A few days ago, I took the younger three boys (7, 6, 4) to a shofar workshop. If I had realized what it was going to be, I would have taken ds11 as well, but I thought it wouldn’t be suitable for him.
This wonderful workshop began with songs and dancing. This was followed with an explanation about the shofar and why a horn is used. He brought several musical instruments and demonstrated how they each could make a sound similar to a shofar – why couldn’t they be used? After explaining this, he showed the group a number of different kinds of animal horns and antlers.
Then he demonstrated how to make a shofar from the horn of an animal (I don’t remember if he said it was a goat?), describing the process and showing the power tools that are used. He even showed how he takes out the hardened cartilage inside the horn in one big chunk!
This was so interesting and well-done, and I found it fascinating. He managed to keep a group of about 100 kids interested for over an hour, which was pretty impressive. I thought it was over, when he told the kids to line up and began distributing horns for each child to make their own shofar! Each child was given the horn along with a piece of sandpaper, and sanded his horn down. Then they each had a hole drilled in the mouthpiece and – voila- they each had their own shofar! Really informative, interesting and fun!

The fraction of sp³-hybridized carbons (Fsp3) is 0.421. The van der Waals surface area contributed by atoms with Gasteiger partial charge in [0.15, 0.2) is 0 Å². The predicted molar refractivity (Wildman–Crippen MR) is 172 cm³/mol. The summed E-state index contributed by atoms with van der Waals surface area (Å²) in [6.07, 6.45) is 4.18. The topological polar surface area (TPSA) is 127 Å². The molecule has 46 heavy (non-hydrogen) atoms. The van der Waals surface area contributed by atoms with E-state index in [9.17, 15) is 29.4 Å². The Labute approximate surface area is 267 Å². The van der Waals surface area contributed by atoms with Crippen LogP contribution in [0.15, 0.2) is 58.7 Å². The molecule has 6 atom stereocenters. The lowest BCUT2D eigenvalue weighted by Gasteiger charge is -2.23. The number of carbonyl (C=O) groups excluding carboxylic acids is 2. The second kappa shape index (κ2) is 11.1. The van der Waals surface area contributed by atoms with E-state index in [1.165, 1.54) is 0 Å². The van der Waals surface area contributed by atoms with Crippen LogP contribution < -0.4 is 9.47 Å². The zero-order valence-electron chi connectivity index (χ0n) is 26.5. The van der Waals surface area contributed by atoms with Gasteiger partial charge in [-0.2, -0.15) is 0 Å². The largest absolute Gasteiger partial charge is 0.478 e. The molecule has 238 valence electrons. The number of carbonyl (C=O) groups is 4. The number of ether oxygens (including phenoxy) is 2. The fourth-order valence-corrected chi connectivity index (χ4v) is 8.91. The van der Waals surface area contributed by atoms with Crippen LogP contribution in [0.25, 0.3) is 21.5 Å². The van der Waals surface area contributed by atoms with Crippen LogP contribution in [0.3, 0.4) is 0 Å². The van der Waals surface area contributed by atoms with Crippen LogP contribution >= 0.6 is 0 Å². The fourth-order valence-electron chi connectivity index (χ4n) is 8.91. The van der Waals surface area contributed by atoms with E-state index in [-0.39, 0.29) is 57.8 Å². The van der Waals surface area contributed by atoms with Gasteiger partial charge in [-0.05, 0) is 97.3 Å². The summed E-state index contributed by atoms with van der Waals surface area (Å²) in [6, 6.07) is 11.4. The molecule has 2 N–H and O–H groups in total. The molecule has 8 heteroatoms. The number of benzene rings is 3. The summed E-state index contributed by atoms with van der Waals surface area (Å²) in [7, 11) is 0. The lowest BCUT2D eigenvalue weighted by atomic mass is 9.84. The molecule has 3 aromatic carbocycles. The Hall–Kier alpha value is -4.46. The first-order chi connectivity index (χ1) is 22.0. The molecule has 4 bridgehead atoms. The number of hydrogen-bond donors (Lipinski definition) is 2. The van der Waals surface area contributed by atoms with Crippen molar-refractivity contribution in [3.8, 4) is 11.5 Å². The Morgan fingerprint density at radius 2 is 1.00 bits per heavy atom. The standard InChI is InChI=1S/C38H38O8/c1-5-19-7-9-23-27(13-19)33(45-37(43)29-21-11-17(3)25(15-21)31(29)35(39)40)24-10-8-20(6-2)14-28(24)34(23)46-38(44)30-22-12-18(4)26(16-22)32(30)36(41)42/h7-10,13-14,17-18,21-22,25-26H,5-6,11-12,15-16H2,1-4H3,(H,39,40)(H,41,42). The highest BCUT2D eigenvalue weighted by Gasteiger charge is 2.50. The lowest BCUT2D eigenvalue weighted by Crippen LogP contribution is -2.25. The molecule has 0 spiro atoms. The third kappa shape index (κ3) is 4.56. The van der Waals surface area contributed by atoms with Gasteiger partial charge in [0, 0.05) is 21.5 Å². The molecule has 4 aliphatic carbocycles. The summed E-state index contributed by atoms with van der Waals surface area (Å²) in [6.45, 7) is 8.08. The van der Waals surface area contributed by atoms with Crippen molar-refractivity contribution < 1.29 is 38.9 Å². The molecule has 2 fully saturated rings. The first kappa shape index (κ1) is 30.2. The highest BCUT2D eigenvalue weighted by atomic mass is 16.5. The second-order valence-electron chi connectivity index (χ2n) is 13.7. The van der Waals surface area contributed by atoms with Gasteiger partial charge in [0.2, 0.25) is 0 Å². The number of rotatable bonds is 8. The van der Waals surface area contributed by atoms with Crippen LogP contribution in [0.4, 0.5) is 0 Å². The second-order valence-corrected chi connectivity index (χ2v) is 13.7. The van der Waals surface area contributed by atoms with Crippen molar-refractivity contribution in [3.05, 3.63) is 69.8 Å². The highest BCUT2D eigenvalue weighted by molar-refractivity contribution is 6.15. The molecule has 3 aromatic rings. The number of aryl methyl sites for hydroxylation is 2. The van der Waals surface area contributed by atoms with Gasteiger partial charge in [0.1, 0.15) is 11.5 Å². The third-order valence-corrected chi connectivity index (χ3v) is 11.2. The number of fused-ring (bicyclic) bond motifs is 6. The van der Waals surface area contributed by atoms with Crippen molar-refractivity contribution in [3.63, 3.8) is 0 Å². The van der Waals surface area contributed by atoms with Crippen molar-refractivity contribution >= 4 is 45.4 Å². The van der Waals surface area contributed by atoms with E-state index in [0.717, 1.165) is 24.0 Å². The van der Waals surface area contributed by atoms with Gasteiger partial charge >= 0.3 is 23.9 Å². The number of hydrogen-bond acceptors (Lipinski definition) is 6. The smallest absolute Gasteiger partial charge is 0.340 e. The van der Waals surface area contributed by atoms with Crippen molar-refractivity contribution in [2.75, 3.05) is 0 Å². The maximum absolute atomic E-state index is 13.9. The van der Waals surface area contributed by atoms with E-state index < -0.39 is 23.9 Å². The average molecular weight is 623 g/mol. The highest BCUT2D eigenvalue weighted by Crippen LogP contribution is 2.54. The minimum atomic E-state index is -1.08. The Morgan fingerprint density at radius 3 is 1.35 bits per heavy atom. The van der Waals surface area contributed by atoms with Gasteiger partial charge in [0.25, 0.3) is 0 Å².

Then on Friday afternoon, I took the same boys to the old age home for a pre-Rosh Hashana visit. Dd17 had once taken the boys with her and they found it awkward, since they didn’t know anyone there. This time we joined three other families and that made what is initially uncomfortable less so. The children gave out greeting cards that had been prepared the day before (preceding the shofar making workshop) to each senior they saw, wishing them a “Shana tova”, a good new year. Ds7 was a little nervous about this but did it; ds6 and ds4 stuck close to me holding my hands. Ds6 did give out a couple of cards.
Then a couple of the fathers sang a Shabbos song and danced with the kids. After that, we went to the second floor and did the same thing. On that floor the residents were in worse physical condition than the first floor, and I directed the kids away from a couple of sights that I thought would be too much for them. I don’t think that next time I would go on this floor with them. The residents are less present and while I’m sure they appreciated it, the residents on the first floor were much more appreciative, smiling and one woman telling us as we left, “Come back every week!”
It was tough to get out on Friday afternoon when I still had so much to do, but I wanted the kids to have a sense that before Rosh Hashana we can think about what we can do for others, not just ourselves and I was really glad to have done this. I told the organizer to let me know when they plan to go again, that we’d like to participate when they go again. Perhaps with time it will become more comfortable to go with just our family.
Then later this afternoon ds11 and ds7 went out for what has become an annual family tradition since moving here – pomegranate picking! They came home loaded down and tomorrow I’ll sit them down and let them deseed as many as they have the patience for. A favourite salad that I serve at every meal on Rosh Hashana is pomegranate salad, so we can’t have too many!